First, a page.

Strasbourg Observers

States should declare a State of Emergency using Article 15 ECHR to confront the Coronavirus Pandemic

April 01, 2020

By Alan Greene

Carl Schmitt is, without a doubt, the pre-eminent scholar on states of exception. However, his famous maxim of ‘Sovereign is he who decides on the exception’ has tainted the debate on emergency powers, emphasising their antagonistic relation to the legal order they are supposed to protect and downplaying their protective potential. In this post, I argue why Article 15 of the European Convention on Human Rights (ECHR) should be used to accommodate the emergency lockdown powers necessary to confront the Coronavirus pandemic. This is the closest we shall get to an ‘ideal state of emergency’—the very thing it was designed for. In contrast, far from protecting human rights, failure to use Article 15 ECHR risks normalising exceptional powers and permanently recalibrating human rights protections downwards.

The Schmittian Spectre

Concerns about declaring a state of emergency under Article 15 ECHR to deal with the coronavirus pandemic have been raised by a number of MEPs and even a spokesperson for the Council of Europe (COE). This concern is understandable given the dark history emergency powers have from a human rights perspective. This is epitomised by Schmitt’s theory itself, which he used to proffer an expansive reading of Article 48 of the Weimar Constitution which was ultimately used to arrogate the extant constitutional order and establish the Third Reich. Worrying developments in Hungary this week also serve as a reminder, not that one was needed, of how emergency powers can be used to usurp, rather than protect the constitution. Notably, Hungary has not derogated from the ECHR using Article 15 but this is little comfort.

Most states of emergency, however, are not ‘zones of lawlessness’. Most are not expressions of the brute, raw sovereign power that was, in Carl Schmitt’s view, necessarily exercised before a legal order could be established. Most states of emergency are not this power revealing itself again, unbound by law, and exercised in order to defeat the threat and restore normalcy in the manner that powers prescribed by law could not. Most emergencies, in fact, have lots of law.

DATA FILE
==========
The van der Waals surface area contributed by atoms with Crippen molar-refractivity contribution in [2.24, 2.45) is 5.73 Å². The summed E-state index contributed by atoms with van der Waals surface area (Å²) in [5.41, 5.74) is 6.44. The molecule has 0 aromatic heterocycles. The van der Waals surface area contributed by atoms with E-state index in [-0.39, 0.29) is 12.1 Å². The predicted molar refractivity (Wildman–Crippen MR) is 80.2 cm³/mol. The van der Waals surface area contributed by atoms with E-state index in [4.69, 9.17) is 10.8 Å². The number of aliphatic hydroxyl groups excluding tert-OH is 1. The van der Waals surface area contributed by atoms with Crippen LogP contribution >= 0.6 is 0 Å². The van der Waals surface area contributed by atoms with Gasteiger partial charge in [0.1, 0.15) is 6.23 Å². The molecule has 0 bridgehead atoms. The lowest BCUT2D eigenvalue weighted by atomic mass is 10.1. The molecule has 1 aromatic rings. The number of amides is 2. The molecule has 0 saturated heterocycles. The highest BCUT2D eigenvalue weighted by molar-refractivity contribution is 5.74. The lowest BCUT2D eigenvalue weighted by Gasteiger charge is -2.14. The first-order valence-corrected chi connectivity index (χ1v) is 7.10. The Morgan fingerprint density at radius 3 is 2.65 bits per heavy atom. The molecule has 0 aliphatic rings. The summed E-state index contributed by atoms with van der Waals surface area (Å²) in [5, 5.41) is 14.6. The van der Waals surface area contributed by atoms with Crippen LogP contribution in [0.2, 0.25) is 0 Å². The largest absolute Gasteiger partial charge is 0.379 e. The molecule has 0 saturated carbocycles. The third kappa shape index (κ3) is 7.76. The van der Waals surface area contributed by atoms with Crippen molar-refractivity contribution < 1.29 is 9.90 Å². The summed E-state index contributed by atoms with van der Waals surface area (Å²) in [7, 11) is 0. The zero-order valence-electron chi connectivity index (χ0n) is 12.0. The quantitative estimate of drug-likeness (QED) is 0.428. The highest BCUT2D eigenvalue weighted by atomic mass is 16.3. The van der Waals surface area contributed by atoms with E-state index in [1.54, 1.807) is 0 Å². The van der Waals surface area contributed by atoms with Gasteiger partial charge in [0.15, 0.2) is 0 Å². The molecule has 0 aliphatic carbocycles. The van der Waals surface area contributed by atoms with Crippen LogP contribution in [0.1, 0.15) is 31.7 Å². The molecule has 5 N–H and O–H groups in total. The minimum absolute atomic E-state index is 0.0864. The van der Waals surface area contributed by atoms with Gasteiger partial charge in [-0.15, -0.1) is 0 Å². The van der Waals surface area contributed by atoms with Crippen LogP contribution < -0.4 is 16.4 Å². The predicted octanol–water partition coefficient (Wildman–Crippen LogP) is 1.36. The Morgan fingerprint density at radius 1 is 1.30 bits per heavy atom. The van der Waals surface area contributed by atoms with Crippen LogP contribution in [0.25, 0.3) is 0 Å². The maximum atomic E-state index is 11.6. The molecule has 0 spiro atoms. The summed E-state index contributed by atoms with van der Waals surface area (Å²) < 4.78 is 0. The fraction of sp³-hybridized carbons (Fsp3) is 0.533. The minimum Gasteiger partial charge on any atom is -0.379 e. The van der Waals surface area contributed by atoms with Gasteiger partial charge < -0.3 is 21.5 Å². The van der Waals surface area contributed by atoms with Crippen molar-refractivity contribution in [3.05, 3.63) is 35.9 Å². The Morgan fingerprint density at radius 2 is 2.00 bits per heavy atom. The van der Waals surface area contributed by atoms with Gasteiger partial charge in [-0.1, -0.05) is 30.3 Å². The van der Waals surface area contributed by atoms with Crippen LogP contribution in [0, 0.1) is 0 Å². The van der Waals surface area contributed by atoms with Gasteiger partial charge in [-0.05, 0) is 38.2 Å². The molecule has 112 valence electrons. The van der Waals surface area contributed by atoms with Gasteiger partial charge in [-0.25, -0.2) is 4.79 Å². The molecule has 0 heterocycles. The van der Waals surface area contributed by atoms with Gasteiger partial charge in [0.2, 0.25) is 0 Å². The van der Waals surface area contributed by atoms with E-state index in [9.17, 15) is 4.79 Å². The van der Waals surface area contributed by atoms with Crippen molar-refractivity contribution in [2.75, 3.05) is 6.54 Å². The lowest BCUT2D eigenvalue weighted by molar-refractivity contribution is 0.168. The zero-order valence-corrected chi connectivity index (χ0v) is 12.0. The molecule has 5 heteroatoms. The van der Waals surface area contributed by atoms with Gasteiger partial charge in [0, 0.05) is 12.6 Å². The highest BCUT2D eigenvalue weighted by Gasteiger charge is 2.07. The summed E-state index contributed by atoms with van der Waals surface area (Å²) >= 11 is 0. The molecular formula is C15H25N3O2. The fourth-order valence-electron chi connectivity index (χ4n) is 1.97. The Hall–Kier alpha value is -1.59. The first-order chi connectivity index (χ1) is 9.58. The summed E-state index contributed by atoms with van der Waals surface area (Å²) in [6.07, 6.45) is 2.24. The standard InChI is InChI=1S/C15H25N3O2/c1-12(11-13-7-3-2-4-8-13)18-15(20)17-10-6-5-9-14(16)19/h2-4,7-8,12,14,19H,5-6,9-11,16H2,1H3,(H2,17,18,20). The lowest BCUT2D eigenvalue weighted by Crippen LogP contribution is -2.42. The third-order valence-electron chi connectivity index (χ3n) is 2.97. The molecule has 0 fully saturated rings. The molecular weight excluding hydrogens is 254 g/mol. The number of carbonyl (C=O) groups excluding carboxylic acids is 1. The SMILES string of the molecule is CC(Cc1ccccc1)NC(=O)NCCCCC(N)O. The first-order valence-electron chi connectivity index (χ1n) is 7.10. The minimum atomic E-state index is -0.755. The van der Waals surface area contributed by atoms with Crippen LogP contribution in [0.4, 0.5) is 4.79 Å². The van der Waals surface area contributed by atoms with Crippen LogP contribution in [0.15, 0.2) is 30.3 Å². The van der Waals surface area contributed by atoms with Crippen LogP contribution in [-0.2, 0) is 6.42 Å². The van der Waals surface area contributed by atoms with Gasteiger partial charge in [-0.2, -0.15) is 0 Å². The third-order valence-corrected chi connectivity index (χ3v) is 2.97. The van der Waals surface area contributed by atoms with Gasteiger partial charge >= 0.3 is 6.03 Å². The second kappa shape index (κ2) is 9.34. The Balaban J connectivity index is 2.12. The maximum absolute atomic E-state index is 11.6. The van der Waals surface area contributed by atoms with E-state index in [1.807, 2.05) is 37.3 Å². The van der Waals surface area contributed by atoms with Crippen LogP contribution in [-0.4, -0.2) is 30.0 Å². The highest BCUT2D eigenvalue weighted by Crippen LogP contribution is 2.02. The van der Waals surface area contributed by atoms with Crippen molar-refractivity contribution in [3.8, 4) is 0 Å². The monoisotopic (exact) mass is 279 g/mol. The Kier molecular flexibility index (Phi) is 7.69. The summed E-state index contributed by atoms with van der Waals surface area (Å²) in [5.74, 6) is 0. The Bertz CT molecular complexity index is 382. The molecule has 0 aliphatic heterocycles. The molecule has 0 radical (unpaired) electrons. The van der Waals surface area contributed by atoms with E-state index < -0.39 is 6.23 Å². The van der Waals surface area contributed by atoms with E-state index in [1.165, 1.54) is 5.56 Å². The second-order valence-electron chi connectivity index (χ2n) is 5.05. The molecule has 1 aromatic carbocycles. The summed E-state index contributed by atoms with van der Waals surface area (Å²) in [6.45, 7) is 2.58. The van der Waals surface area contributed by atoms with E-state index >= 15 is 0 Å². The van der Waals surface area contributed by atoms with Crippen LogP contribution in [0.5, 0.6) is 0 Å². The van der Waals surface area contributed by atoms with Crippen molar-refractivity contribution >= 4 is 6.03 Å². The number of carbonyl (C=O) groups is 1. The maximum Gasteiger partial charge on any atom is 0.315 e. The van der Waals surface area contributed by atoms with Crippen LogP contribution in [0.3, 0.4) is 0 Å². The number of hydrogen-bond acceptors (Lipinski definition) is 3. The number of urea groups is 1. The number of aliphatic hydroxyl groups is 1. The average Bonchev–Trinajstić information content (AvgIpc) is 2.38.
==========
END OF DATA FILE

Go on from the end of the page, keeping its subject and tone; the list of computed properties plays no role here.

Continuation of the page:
Article 15 permits states to derogate ‘in time of war or other public emergency threatening the life of the nation’ but only ‘to the extent strictly required by the exigencies of the situation.’ Article 15.2 further lists a number of rights that cannot be derogated from. It should be clear therefore that Article 15 ECHR does not create a Schmittian state of exception. An Article 15 emergency instead constitutes a different regime of legality, rather than a zone of lawlessness. This different regime can be used to quarantine exceptional powers to exceptional situations, preventing a recalibration of ordinary legal norms that would be required to accommodate powers that would have been considered impossible prior to the crisis.

Schmitt is only really useful in analysing emergency responses to the pandemic if there does not appear to be any legal authority authorising government action. If there is law, Schmitt is not very helpful at all. At most, these can amount to legal black holes—zones of discretion created by law but within which there is little to no legal constraints on the decision maker; or legal grey holes—zones of discretionary power where, ostensibly there appears to be legal oversight and judicial review of this discretion but such judicial oversight is so light touch as to be non-existent.

Legal black holes and legal grey holes are not zones beyond law. Or at the outset of the emergency, at least, they are not. As I have argued elsewhere, legal holes can, however, evolve into Schmittian ‘zones beyond law’ but at present, we are not at that stage in most European states. Moreover, such an argument is limited to constitutional provisions of emergency powers rather than those under international human rights treaties. Close attention, however, does need to be paid to Hungary’s deeply worrying developments on this point.